State officials say they have launched a two-pronged effort to ensure that savings reaped by Maine utilities from the recently implemented corporate tax cut will be passed on to customers as soon as possible in the form of lower rates.
Still, it will likely take several months for ratepayers in Maine to see any reductions to their electricity, water and gas bills, and the amount of those reductions is still unknown.
Unlike other for-profit businesses in the state, regulated utilities are not allowed to simply pocket the excess cash they generate from the corporate tax rate reduction from 35 percent to 21 percent, according to regulators.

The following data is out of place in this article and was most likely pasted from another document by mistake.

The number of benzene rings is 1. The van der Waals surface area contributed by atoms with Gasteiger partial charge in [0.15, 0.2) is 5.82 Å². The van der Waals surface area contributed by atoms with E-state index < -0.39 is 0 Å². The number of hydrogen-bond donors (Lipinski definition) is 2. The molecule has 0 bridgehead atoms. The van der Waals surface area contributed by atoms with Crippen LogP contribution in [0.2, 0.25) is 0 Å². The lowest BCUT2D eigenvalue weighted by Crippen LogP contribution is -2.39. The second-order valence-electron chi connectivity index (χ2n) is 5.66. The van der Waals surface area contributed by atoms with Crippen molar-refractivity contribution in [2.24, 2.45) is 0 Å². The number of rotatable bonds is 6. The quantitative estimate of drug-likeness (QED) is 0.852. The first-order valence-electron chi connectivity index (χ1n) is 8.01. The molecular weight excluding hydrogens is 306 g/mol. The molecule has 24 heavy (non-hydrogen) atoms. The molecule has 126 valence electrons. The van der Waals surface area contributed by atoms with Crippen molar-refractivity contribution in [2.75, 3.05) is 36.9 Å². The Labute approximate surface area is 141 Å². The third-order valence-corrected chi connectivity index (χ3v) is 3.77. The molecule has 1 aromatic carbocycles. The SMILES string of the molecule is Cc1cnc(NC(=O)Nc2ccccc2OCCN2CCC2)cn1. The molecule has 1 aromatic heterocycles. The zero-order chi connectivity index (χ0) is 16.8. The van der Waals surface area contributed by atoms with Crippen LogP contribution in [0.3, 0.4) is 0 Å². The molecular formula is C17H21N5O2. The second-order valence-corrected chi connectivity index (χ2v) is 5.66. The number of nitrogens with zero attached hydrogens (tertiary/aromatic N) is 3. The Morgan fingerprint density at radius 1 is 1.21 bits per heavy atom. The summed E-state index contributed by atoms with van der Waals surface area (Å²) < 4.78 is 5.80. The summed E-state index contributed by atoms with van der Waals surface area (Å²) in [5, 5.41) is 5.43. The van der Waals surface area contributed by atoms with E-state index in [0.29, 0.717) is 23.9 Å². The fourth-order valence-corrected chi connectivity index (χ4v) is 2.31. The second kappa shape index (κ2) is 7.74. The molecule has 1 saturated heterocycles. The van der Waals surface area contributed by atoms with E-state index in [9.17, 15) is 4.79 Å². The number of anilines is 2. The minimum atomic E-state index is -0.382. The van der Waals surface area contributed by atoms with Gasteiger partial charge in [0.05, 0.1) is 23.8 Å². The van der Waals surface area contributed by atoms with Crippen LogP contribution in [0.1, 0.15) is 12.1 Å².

The Maine Public Utilities Commission initiated a process this week to determine the impact of the tax cut on the “justness and reasonableness” of rates for each of Maine’s major utilities. At the same time, the state Office of the Public Advocate has signed onto a multistate request for a similar assessment by the Federal Energy Regulatory Commission at the federal level.
“We think it’s important that there be what’s known as a true-up, immediately,” said Maine Public Advocate Barry Hobbins, referring to the accounting principle of reconciling two values such as costs and revenues.
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